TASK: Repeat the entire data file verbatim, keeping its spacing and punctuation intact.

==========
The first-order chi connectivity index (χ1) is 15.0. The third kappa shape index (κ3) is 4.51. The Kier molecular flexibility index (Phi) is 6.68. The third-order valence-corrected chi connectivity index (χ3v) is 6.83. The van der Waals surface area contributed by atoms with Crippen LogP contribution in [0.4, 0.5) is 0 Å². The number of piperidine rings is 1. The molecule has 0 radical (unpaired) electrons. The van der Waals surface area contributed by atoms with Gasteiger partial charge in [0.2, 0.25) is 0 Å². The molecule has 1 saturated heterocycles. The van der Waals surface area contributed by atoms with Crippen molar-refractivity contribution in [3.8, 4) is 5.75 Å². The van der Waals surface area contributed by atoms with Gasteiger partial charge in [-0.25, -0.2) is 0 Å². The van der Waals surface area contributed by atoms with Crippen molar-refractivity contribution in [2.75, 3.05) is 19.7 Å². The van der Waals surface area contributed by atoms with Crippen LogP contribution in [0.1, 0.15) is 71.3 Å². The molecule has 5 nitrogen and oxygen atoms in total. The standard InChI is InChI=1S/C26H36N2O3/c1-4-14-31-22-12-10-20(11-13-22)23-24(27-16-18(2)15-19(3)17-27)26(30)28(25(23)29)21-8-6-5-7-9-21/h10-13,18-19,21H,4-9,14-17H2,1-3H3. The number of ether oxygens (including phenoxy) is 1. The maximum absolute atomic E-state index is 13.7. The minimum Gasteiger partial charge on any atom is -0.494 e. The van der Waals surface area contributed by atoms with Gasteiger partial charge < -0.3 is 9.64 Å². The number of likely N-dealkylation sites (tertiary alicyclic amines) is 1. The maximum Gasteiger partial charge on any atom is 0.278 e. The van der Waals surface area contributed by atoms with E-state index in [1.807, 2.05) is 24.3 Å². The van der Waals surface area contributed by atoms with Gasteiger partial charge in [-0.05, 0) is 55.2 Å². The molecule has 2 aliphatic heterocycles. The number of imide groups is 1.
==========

The first-order chi connectivity index (χ1) is 15.0. The third kappa shape index (κ3) is 4.51. The Kier molecular flexibility index (Phi) is 6.68. The third-order valence-corrected chi connectivity index (χ3v) is 6.83. The van der Waals surface area contributed by atoms with Crippen LogP contribution in [0.4, 0.5) is 0 Å². The number of piperidine rings is 1. The molecule has 0 radical (unpaired) electrons. The van der Waals surface area contributed by atoms with Gasteiger partial charge in [0.2, 0.25) is 0 Å². The molecule has 1 saturated heterocycles. The van der Waals surface area contributed by atoms with Crippen molar-refractivity contribution in [3.8, 4) is 5.75 Å². The van der Waals surface area contributed by atoms with Gasteiger partial charge in [-0.25, -0.2) is 0 Å². The van der Waals surface area contributed by atoms with Crippen molar-refractivity contribution in [2.75, 3.05) is 19.7 Å². The van der Waals surface area contributed by atoms with Crippen LogP contribution in [0.1, 0.15) is 71.3 Å². The molecule has 5 nitrogen and oxygen atoms in total. The standard InChI is InChI=1S/C26H36N2O3/c1-4-14-31-22-12-10-20(11-13-22)23-24(27-16-18(2)15-19(3)17-27)26(30)28(25(23)29)21-8-6-5-7-9-21/h10-13,18-19,21H,4-9,14-17H2,1-3H3. The number of ether oxygens (including phenoxy) is 1. The maximum absolute atomic E-state index is 13.7. The minimum Gasteiger partial charge on any atom is -0.494 e. The van der Waals surface area contributed by atoms with Gasteiger partial charge < -0.3 is 9.64 Å². The number of likely N-dealkylation sites (tertiary alicyclic amines) is 1. The maximum Gasteiger partial charge on any atom is 0.278 e. The van der Waals surface area contributed by atoms with E-state index in [1.807, 2.05) is 24.3 Å². The van der Waals surface area contributed by atoms with Gasteiger partial charge in [-0.05, 0) is 55.2 Å². The molecule has 2 aliphatic heterocycles. The number of imide groups is 1.